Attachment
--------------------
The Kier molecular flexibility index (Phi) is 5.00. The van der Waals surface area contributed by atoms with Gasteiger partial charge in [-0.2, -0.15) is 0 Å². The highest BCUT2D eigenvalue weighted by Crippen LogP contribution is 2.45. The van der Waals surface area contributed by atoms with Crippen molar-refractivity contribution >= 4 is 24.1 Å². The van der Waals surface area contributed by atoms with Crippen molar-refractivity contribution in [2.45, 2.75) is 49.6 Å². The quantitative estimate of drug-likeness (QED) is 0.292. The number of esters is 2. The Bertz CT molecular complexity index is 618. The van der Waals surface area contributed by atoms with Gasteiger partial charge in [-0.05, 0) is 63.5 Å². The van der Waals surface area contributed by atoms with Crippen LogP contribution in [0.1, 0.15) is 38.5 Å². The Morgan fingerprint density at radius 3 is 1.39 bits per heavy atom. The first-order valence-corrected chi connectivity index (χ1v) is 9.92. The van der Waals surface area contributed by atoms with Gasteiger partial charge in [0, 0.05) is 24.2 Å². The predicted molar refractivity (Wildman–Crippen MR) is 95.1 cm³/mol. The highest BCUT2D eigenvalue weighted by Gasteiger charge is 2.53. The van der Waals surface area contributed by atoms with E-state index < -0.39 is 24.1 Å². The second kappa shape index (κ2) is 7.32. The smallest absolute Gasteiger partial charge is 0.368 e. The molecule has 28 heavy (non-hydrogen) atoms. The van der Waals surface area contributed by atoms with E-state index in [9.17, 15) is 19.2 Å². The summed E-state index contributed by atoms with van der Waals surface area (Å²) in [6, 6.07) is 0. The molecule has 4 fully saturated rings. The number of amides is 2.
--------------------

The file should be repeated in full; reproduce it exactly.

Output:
The Kier molecular flexibility index (Phi) is 5.00. The van der Waals surface area contributed by atoms with Gasteiger partial charge in [-0.2, -0.15) is 0 Å². The highest BCUT2D eigenvalue weighted by Crippen LogP contribution is 2.45. The van der Waals surface area contributed by atoms with Crippen molar-refractivity contribution >= 4 is 24.1 Å². The van der Waals surface area contributed by atoms with Crippen molar-refractivity contribution in [2.45, 2.75) is 49.6 Å². The quantitative estimate of drug-likeness (QED) is 0.292. The number of esters is 2. The Bertz CT molecular complexity index is 618. The van der Waals surface area contributed by atoms with Gasteiger partial charge in [-0.05, 0) is 63.5 Å². The van der Waals surface area contributed by atoms with Crippen LogP contribution in [0.1, 0.15) is 38.5 Å². The Morgan fingerprint density at radius 3 is 1.39 bits per heavy atom. The first-order valence-corrected chi connectivity index (χ1v) is 9.92. The van der Waals surface area contributed by atoms with Gasteiger partial charge in [0, 0.05) is 24.2 Å². The predicted molar refractivity (Wildman–Crippen MR) is 95.1 cm³/mol. The highest BCUT2D eigenvalue weighted by Gasteiger charge is 2.53. The van der Waals surface area contributed by atoms with E-state index < -0.39 is 24.1 Å². The second kappa shape index (κ2) is 7.32. The smallest absolute Gasteiger partial charge is 0.368 e. The molecule has 28 heavy (non-hydrogen) atoms. The van der Waals surface area contributed by atoms with E-state index in [9.17, 15) is 19.2 Å². The summed E-state index contributed by atoms with van der Waals surface area (Å²) in [6, 6.07) is 0. The molecule has 4 fully saturated rings. The number of amides is 2.